The basic 3.5 U design for The Development of On-Demand Sample Return Capability-Small Payload Quick Return (TechEdSat-6) differs from the TechEdSat-5 design in that a basic aluminum (T-6060) extrusion is used, but the length is adjusted to the accepted 400 mm length compatible with the NanoRacks CubeSat Deployer (NRCSD). The approximate mass is 3.60 kg. On the TechEdSat-6 front end, the direction of flight is indicated by the Teflon cap labeled ‘front end’, protects the GPS/Iridium dual-patch antennas just like in the previous TES-5 and 4 designs. This improves Global Positioning System (GPS)/Iridium reception/locking. The second Iridium (Iridium-B, associated with the level 2 functionality) remains on one of the side-mounted locations and is used during the terminal re-entry phase.
 
The internal design and structure remains essentially the same as TechEdSat-5 and -4. After removal of the Remove Before Flight (RBF) screw, TechEdSat-6 is loaded into the NRCSD. At that point, three Auxiliary Lateral Inhibit (ALI) switches provide the two-fault tolerant design to inhibit inadvertent power from initiating the system. Structural fasteners use at least two inhibits—at least two of three: torque specification, locking nut, or Loctite-243.
 
The software is also similar to the previous TechEdSat-5 design. The PWR Level 1 software has similar but more robust function such as second initiator pulses should the Exo-Brake actuators not deploy the first time. This uses the Arduino Pro-Mini (processor: Atmel Mega328P) board which controls the Iridium-A, actuators, and ultimately the upper level function. The upper level, or ‘Nominal’ mode, software is almost identical to TechEdSat-5, and runs in the Intel/Edison environment. This controls the GPS and Iridium-B functionality.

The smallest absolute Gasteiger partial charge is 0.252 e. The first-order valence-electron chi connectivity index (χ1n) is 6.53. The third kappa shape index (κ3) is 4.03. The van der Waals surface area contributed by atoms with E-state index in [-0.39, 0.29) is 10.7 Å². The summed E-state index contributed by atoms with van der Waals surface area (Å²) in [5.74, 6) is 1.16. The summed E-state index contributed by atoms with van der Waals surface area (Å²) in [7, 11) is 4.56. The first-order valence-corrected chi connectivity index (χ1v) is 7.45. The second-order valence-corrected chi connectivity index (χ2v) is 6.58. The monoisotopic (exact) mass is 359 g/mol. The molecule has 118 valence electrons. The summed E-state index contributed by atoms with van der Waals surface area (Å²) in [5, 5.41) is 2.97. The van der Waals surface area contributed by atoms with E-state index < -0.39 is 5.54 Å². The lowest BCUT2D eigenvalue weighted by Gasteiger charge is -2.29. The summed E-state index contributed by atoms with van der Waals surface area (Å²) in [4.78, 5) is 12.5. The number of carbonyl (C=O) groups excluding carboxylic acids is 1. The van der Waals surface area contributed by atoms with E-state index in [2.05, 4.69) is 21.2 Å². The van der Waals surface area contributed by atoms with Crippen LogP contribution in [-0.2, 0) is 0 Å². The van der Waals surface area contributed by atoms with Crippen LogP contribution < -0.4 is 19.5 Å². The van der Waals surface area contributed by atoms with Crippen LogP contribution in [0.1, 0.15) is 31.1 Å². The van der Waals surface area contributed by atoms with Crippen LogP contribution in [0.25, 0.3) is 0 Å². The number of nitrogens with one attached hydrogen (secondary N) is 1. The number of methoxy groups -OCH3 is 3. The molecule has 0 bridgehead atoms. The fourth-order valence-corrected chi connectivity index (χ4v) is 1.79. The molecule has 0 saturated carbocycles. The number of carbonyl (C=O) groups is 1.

As before, the pc-boards are conformal-coated and the harnesses/wires staked with the same approved materials. All testing, interface control document (ICD) and safety verification are conducted via the same procedures, and captured in the integrated TechEdSat-6 Test/Verification Document (T6P6-06-XT001) Environmental_Master Test Report.

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Applications

Space Applications
The overall small payload quick return (SPQR) effort is to improve de-orbit and re-entry capabilities. The technology behind TechEdSat aims to enhance the capability by which samples are returned to earth and may be used from low-Earth orbit for future space station experiments to experimental orbiting manufacturing facilities. Upon perfecting free molecular flow drag devices, these may be used in small, future Mars surface missions.

Earth Applications